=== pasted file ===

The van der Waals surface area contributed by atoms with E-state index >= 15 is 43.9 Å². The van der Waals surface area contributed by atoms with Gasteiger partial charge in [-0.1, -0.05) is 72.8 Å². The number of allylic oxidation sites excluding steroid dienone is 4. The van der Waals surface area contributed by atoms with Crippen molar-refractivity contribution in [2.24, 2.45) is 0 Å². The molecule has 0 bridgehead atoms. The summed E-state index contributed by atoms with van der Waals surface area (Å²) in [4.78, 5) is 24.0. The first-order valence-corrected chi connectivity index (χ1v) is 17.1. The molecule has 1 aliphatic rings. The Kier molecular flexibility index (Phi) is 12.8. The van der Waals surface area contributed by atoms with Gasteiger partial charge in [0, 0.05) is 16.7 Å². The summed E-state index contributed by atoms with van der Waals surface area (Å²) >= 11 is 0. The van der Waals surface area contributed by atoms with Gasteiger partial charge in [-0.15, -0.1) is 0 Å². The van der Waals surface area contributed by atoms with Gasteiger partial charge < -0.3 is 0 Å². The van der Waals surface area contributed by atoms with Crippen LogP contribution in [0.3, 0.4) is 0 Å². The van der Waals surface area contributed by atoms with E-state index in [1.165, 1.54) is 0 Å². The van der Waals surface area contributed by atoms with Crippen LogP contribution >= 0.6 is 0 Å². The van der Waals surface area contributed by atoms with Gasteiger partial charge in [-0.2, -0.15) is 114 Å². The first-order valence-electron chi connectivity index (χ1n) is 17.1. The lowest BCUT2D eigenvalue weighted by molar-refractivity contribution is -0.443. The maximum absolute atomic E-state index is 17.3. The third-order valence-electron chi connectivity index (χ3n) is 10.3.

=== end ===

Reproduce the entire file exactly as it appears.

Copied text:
The van der Waals surface area contributed by atoms with E-state index >= 15 is 43.9 Å². The van der Waals surface area contributed by atoms with Gasteiger partial charge in [-0.1, -0.05) is 72.8 Å². The number of allylic oxidation sites excluding steroid dienone is 4. The van der Waals surface area contributed by atoms with Crippen molar-refractivity contribution in [2.24, 2.45) is 0 Å². The molecule has 0 bridgehead atoms. The summed E-state index contributed by atoms with van der Waals surface area (Å²) in [4.78, 5) is 24.0. The first-order valence-corrected chi connectivity index (χ1v) is 17.1. The molecule has 1 aliphatic rings. The Kier molecular flexibility index (Phi) is 12.8. The van der Waals surface area contributed by atoms with Gasteiger partial charge in [0, 0.05) is 16.7 Å². The summed E-state index contributed by atoms with van der Waals surface area (Å²) >= 11 is 0. The van der Waals surface area contributed by atoms with Gasteiger partial charge in [-0.15, -0.1) is 0 Å². The van der Waals surface area contributed by atoms with Gasteiger partial charge < -0.3 is 0 Å². The van der Waals surface area contributed by atoms with Crippen LogP contribution in [0.3, 0.4) is 0 Å². The van der Waals surface area contributed by atoms with E-state index in [1.165, 1.54) is 0 Å². The van der Waals surface area contributed by atoms with Crippen LogP contribution >= 0.6 is 0 Å². The van der Waals surface area contributed by atoms with Gasteiger partial charge in [-0.2, -0.15) is 114 Å². The first-order valence-electron chi connectivity index (χ1n) is 17.1. The lowest BCUT2D eigenvalue weighted by molar-refractivity contribution is -0.443. The maximum absolute atomic E-state index is 17.3. The third-order valence-electron chi connectivity index (χ3n) is 10.3.